Second, you are incorrect. The added staff is handling contract enforcement and grievances. (What else do field reps do, really?) The result is more staff working on those two issues than at any time over the last 9 years.

    You are entitled to your own opinions in the face of your election loss, but you are not entitled to the fabrication of facts.

  • This is what I have been saying all along. Lweis' faction is good at grabbing headlines, picketing, mouthing off in the press and sounding tough. But they are lousy administrators and will not be able to put a structure together to serve the teachers. Stewart and Lynch did not do it either. At this critical time, our teachers need the support of the union, not an invitiation to anoher protest.

  • I regret that Eileen Camacho voluntarily left the firm. We had some heated disagreement over the years (I truly disliked the UPC), but she knew the contract and defended the teachers. Some of the other field reps. just made stuff up to get off the phone; thanks heavens SOME of them are gone.

  • Can someone please clarify something for me that has nothing to do with this article. I am asking the question here because I know a lot of people read this blog.

    A parent called me concerned about the the fact that her child got a 15 minute "nutrition break" as opposed to a lunch period. She stated that the "nutrition break" caused her child great distress because he is not used to wolfing down his food.

    This is an elementary school. Can someone please explain this one for me. Is this only at one school or system wide.

    L. Sanders RN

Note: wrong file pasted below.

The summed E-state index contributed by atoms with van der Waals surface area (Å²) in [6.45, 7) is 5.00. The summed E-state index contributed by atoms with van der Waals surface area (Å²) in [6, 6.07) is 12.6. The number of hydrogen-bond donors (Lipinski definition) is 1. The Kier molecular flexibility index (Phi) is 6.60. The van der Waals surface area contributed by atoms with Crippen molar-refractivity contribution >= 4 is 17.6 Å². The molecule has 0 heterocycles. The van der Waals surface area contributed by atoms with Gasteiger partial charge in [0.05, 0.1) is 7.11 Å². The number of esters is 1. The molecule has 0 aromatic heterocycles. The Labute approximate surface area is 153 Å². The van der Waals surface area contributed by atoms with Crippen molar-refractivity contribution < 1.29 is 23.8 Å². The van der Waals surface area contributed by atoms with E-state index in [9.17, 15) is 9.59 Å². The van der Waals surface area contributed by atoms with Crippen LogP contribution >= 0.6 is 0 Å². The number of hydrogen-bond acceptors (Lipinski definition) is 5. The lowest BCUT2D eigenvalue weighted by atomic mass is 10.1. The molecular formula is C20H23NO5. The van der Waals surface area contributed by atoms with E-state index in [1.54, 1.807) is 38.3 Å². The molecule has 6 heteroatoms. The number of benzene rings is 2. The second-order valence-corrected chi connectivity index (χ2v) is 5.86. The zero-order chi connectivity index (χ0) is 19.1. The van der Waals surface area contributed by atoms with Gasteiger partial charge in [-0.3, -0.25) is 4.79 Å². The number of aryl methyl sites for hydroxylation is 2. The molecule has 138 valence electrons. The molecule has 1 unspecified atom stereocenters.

• In reply to lasanders:

    Dear Nurse Sanders:
    Your child

  • I don't know which anonymous CORE coward you are, but you deserve a good smack upside your head.

    I am the delegate at Taft, and Sharon has been a very efficient and conscientous field rep in the three years I have worked with her. It is my experience that she returns phone calls and e-mail messages in a timely manner.

    Further, although I was hesitant to have her at my school during the election season--after viewing her professional, no-union-politics manner at two other schools where I was campaigning against the UPC--I arranged for her to hold a well-attended after-school meeting.

    I should think CORE has enough work to do without resorting to this sort of get-rid-of-our-enemies games.

    Shame on you.

  • Illinois is an "agency shop" state, and you cannot simply choose to withhold union dues. Non-members must pay an agency fee to cover their share of the costs of collective bargaining--and the CTU considers those costs to be 100% of the dues charged to union members.

    Still, there is a SCOTUS decision on the agency fee--and if its provisions are not followed, then there is a possibility of getting the agency fee returned.

    Locate your school's union bulletin board. If there is no agency fee information posted (something that is required by the SCOTUS ruling), then take a picture of it. You have grounds for a lawsuit, and it is possible to get your agency fee refunded.

    Note to self: Make sure MY bulletin board is up-to-date first thing tomorrow.

  • The CTU, CPAA and RTAC must come together to elect an mayor who will listen to our concerns! District 299 bloggers, at the last Board of Education meeting, George Schmidt was cut out of the public broadcast (on channel 21, Comcast Cable) because he made Ron Huberman and CPS look like fools!

  • First Class has always been a complete disaster and failure selected by a non-educators who do not care about teachers, students, and parents.

  • As a CPS Lit teacher, I think I can plainly say this: CORE=Phoney.